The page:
I also spoke to Izzy Moore, another member of VegSoc (and of course, our lovely Muse Deputy Editor!) She told me she had not taken part in Veganuary, but had gone vegan in the summer, when she was “mainly inspired by people discussing it over social media and watching documentaries.” Referring to Kip Andersen’s Cowspiracy (2014), which under-lines the far-reaching environmental destruction caused by animal agriculture, and What the Health (2017), which details the meat and dairy industry’s influence on government health guidelines, Izzy tells me these “probably accelerated the transition the most”. As is the case for many people, there are multiple reasons for which she has made the change, falling into the umbrella categories of health, animals and the environment. “I believe veganism is an achievable way to produce significant change for the planet, animals and yourself. [Since going vegan] I feel like an active participant rather than a bystander to these injustices. Even if it involves being slightly awkward ordering at restaurants.”

Indeed, although the world is changing rapidly and awareness towards veganism increasing, there is a long way to go before being vegan is a total piece of cake. “I’ve been in the position before where I’ve had to tell friends that I can’t go to a certain restaurant because they don’t have any options. It’s not the worst problem in the world, but it contributes to the notion that veganism is difficult and restrictive, and I suspect puts people off the whole concept of it.”

I ask her whether she thinks that veganism, for all its rapid popularity, could be seen as something of a trend. She cannot help but partly agree. “But, I think the fact that being vegan is a bit of a trend at the moment is only a positive thing. Increased exposure and choices in supermarkets and restaurants means people are encouraged to make vegan choices and hopefully they’ll be motivated too by the benefits for animals and the planet, but if they don’t and they simply fancy a falafel burger – well that’s fine too”.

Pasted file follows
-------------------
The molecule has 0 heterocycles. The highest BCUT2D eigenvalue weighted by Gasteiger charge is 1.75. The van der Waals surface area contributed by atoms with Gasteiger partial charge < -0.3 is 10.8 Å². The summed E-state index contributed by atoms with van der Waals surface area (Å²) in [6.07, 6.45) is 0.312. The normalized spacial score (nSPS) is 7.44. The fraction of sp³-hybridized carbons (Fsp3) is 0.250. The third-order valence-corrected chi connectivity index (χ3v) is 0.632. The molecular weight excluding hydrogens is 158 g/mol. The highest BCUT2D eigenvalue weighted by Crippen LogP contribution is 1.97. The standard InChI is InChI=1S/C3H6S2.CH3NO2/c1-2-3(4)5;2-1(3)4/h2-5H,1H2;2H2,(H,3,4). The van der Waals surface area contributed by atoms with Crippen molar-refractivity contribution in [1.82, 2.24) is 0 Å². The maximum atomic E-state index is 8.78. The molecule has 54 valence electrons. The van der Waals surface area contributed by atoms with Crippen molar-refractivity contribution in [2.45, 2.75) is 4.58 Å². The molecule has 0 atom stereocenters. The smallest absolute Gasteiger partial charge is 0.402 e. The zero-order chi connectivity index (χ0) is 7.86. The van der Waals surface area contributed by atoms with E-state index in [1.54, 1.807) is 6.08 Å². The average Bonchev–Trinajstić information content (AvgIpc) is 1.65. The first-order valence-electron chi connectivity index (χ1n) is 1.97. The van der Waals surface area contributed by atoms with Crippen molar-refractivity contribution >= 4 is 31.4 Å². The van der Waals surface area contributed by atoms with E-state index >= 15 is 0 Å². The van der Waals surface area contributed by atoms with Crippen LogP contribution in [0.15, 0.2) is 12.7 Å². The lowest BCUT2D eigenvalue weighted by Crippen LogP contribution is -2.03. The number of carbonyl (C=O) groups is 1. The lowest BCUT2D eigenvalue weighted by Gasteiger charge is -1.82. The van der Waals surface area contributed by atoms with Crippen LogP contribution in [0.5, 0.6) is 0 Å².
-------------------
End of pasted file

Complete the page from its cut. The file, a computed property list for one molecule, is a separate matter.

In an effort to understand veganism from a business standpoint and find out more about consumer attitudes, I speak to Magdalena Chavez, manager of El Piano, a fully-vegan restaurant in York whose menu is also free from nuts, gluten, refined sugar and palm oil. Since opening their doors 21 years ago, they have won countless awards such as the York Café of the Year award, as well as being finalists for several national awards including the Free From award and Best Family Restaurant. Evidently, El Piano is something of a jewel in the crown of York’s plant-based food scene.

 

I ask Magdalena what being vegan means to her. She is keen to differentiate between the terms “plant-based” and “vegan”, stating, “I prefer to say ‘I eat a plant-based diet’, which gives the listener information about me rather than ‘I am vegan’, which is a statement of identity and, by definition, excludes the identities of those who are not. I’m an older person, so I’ve recognised over the years that when people figuratively jump up and down and say ‘I’m a feminist’ or ‘I’m a Labour Party supporter’, or whatever, what that’s also saying is, ‘If you’re not, then we’re separated’.”